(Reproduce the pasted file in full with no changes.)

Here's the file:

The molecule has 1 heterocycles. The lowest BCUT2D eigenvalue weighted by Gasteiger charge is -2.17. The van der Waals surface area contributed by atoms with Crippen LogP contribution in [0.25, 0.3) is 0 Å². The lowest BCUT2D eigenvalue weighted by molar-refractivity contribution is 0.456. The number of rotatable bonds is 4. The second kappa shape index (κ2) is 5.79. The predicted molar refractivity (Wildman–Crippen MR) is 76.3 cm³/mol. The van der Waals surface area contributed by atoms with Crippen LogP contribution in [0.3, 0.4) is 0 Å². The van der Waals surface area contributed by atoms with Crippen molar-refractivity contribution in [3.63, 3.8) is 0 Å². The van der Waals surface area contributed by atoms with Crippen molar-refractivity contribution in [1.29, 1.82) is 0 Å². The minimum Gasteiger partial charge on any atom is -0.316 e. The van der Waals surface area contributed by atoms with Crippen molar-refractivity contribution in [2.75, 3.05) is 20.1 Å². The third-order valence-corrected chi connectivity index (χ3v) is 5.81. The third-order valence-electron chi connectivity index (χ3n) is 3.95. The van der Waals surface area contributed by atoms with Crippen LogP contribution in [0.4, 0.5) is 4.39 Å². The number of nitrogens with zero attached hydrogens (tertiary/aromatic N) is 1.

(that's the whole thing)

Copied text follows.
The molecule has 1 heterocycles. The lowest BCUT2D eigenvalue weighted by Gasteiger charge is -2.17. The van der Waals surface area contributed by atoms with Crippen LogP contribution in [0.25, 0.3) is 0 Å². The lowest BCUT2D eigenvalue weighted by molar-refractivity contribution is 0.456. The number of rotatable bonds is 4. The second kappa shape index (κ2) is 5.79. The predicted molar refractivity (Wildman–Crippen MR) is 76.3 cm³/mol. The van der Waals surface area contributed by atoms with Crippen LogP contribution in [0.3, 0.4) is 0 Å². The van der Waals surface area contributed by atoms with Crippen molar-refractivity contribution in [3.63, 3.8) is 0 Å². The van der Waals surface area contributed by atoms with Crippen molar-refractivity contribution in [1.29, 1.82) is 0 Å². The minimum Gasteiger partial charge on any atom is -0.316 e. The van der Waals surface area contributed by atoms with Crippen molar-refractivity contribution in [2.75, 3.05) is 20.1 Å². The third-order valence-corrected chi connectivity index (χ3v) is 5.81. The third-order valence-electron chi connectivity index (χ3n) is 3.95. The van der Waals surface area contributed by atoms with Crippen LogP contribution in [0.4, 0.5) is 4.39 Å². The number of nitrogens with zero attached hydrogens (tertiary/aromatic N) is 1.